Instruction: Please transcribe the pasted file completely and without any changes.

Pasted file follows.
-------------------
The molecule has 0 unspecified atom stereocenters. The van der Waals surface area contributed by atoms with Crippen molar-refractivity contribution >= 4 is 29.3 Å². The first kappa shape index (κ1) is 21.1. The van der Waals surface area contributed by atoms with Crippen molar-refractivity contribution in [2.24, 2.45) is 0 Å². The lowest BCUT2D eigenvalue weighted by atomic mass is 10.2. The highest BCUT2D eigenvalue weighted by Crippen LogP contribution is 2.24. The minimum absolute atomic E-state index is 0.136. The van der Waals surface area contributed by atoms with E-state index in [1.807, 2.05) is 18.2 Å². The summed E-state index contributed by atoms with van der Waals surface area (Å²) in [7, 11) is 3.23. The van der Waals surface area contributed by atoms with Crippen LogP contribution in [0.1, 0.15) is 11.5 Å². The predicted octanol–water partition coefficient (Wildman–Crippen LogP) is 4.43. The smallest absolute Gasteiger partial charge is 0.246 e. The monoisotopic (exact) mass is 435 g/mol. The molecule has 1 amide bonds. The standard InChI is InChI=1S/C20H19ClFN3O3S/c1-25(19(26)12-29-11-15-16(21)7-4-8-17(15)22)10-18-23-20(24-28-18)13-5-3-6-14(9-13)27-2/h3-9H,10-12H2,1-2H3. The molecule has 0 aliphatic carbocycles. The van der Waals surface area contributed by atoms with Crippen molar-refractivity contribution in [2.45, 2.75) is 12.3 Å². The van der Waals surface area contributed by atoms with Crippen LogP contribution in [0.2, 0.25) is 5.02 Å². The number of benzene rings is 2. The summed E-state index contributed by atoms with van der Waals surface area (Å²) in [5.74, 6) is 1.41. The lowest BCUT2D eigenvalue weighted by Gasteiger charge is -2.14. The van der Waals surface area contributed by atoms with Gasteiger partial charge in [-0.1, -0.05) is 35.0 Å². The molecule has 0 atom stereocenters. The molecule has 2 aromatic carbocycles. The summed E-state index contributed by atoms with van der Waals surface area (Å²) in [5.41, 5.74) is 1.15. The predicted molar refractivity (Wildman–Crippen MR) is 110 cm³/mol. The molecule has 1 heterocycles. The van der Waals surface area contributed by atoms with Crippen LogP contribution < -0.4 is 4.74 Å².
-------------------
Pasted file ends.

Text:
The molecule has 0 unspecified atom stereocenters. The van der Waals surface area contributed by atoms with Crippen molar-refractivity contribution >= 4 is 29.3 Å². The first kappa shape index (κ1) is 21.1. The van der Waals surface area contributed by atoms with Crippen molar-refractivity contribution in [2.24, 2.45) is 0 Å². The lowest BCUT2D eigenvalue weighted by atomic mass is 10.2. The highest BCUT2D eigenvalue weighted by Crippen LogP contribution is 2.24. The minimum absolute atomic E-state index is 0.136. The van der Waals surface area contributed by atoms with E-state index in [1.807, 2.05) is 18.2 Å². The summed E-state index contributed by atoms with van der Waals surface area (Å²) in [7, 11) is 3.23. The van der Waals surface area contributed by atoms with Crippen LogP contribution in [0.1, 0.15) is 11.5 Å². The predicted octanol–water partition coefficient (Wildman–Crippen LogP) is 4.43. The smallest absolute Gasteiger partial charge is 0.246 e. The monoisotopic (exact) mass is 435 g/mol. The molecule has 1 amide bonds. The standard InChI is InChI=1S/C20H19ClFN3O3S/c1-25(19(26)12-29-11-15-16(21)7-4-8-17(15)22)10-18-23-20(24-28-18)13-5-3-6-14(9-13)27-2/h3-9H,10-12H2,1-2H3. The molecule has 0 aliphatic carbocycles. The van der Waals surface area contributed by atoms with Crippen molar-refractivity contribution in [2.45, 2.75) is 12.3 Å². The van der Waals surface area contributed by atoms with Crippen LogP contribution in [0.2, 0.25) is 5.02 Å². The number of benzene rings is 2. The summed E-state index contributed by atoms with van der Waals surface area (Å²) in [5.74, 6) is 1.41. The lowest BCUT2D eigenvalue weighted by Gasteiger charge is -2.14. The van der Waals surface area contributed by atoms with Gasteiger partial charge in [-0.1, -0.05) is 35.0 Å². The molecule has 0 atom stereocenters. The molecule has 2 aromatic carbocycles. The summed E-state index contributed by atoms with van der Waals surface area (Å²) in [5.41, 5.74) is 1.15. The predicted molar refractivity (Wildman–Crippen MR) is 110 cm³/mol. The molecule has 1 heterocycles. The van der Waals surface area contributed by atoms with Crippen LogP contribution < -0.4 is 4.74 Å².